IF the Philippines were to achieve its universal access to water and sanitation goal in a decade, the government must infuse an additional P21.3 billion to as much P55.5 billion worth of funding to local water districts (LWDs).

This was the primary finding in the report titled, “An Assessment of the Financial Sustainability and Performance of Philippine Water Districts” authored by Lawrence Velasco, an Assistant professor at the University of the Philippines Cesar EA Virata School of Business. The study was released by the Philippine Institute for Development Studies (PIDS).

Velasco said the base case scenario is P21.3 billion between 2019 and 2023. However, assuming a lower allowable maximum debt-asset ratio of 60 percent and 50 percent, the requirements would reach between P31.9 billion and P51.6 billion.  
                “The country’s spending plans are so ambitious that the current balance sheets of LWDs cannot sustain planned investments through debt financing,” Velasco said.

“These infusion requirements are critical, considering the Mandanas ruling, wherein the internal revenue allotment of LGUs will increase by P225.3 billion,” he added.

Velasco explained that based on the Philippine Water Supply and Sanitation Master Plan (PWSSMP) 2019–2030, the National Economic and Development Authority (Neda) said the country needed to invest P1.069 trillion from 2019 to 2030.

Of this amount, Velasco said, the Local Water Utilities Administration (LWUA) and the water districts need to spend P94.17 billion and P87.41 billion for water supply and sanitation, respectively, from 2019 to 2023.

However, Velasco said most funding sources for water districts are loans. He said the financial burden of LWDs between 2009 and 2018 is already significant as it is.

Borrowing to attain the goals means securing loans in the order of P136.4 billion from 2019 to 2023 which, Velasco said, may not be feasible without any capital infusion from the government.

“The available debt capacity of water districts nationally, based on their current financial position, is estimated to be at only P43.3 billion from 2019 to 2023 at a maximum debt ratio of 70 percent. This is only 31.7 percent of water districts’ needed investments to reach Neda’s 2023 vision for the sector,” Velasco said.

“To fund the balance of P93.16 billion, the government needs to infuse nearly P28-billion fresh equity to water districts nationwide to finance the balance via debt, assuming a 70-percent debt ratio,” he also said.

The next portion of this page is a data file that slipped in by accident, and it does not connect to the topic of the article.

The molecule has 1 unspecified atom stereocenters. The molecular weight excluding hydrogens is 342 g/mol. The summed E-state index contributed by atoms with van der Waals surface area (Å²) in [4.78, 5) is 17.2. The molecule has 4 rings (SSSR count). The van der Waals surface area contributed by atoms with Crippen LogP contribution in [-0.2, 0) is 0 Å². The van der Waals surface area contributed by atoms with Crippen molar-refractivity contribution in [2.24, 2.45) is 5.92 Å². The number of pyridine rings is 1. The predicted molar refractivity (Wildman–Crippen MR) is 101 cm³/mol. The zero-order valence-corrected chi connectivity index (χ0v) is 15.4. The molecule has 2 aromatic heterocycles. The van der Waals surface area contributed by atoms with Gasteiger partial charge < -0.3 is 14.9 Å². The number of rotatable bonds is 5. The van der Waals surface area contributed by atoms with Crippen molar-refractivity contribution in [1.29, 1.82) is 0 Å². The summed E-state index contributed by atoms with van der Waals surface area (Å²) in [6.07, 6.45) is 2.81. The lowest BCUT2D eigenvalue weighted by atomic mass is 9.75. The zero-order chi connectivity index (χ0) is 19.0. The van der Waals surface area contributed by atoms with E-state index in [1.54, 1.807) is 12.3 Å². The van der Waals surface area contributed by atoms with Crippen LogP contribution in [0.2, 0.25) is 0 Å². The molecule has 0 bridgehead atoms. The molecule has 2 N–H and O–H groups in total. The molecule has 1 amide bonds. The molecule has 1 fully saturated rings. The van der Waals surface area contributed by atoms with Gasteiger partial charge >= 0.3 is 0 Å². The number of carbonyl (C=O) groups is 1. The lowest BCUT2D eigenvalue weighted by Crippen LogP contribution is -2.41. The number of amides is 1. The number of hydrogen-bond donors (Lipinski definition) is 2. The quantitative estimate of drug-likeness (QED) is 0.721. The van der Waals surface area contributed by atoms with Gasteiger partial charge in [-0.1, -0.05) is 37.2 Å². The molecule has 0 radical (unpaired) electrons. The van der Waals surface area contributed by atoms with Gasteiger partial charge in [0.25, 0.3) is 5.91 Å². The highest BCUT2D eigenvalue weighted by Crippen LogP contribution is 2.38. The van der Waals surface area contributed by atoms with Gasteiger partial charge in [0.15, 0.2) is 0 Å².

Velasco said his estimates were based on the aggregate balance sheets of 488 water districts. Some of these LWDs, he said, may be over performing or underperforming versus the national average, which may increase or reduce the estimated equity requirement.

Therefore, he said, investment plans must be analyzed per water district to ensure that each can reasonably raise and support financing.

In September, Neda said the Philippines needs to invest a total of P1.1 trillion in order to meet the Sustainable Development Goal (SDG) on water supply and sanitation by 2030.

At the launch of the PWSSMP, Neda Assistant Secretary for Investment Programming Roderick M. Planta said this means an annual investment of over P100 billion between 2020 and 2030.

This amount has not been invested by the country before on the water and sanitation sector, and Planta said this accounts for the need to also provide incentives for other stakeholders in the sector.

He said the government has only been spending P5 billion a year for water supply and sanitation projects and programs—implying a P95-billion gap every year.

The low investments have led to many problems in the water and sanitation sector. In his speech, Socioeconomic Planning Secretary Karl Kendrick T. Chua said only about 44 percent of households have individual connection to a proper, fully-reticulated waterworks system.

The remaining 56 percent, or 57 million Filipinos, must fetch water for their families from communal pipes or springs or wells up to 250 meters away.

Only 18 percent of Filipinos have access to septage management services, while 13 percent have access to a sewerage system, Chua said. He added over 4 million Filipinos still practice open defecation.





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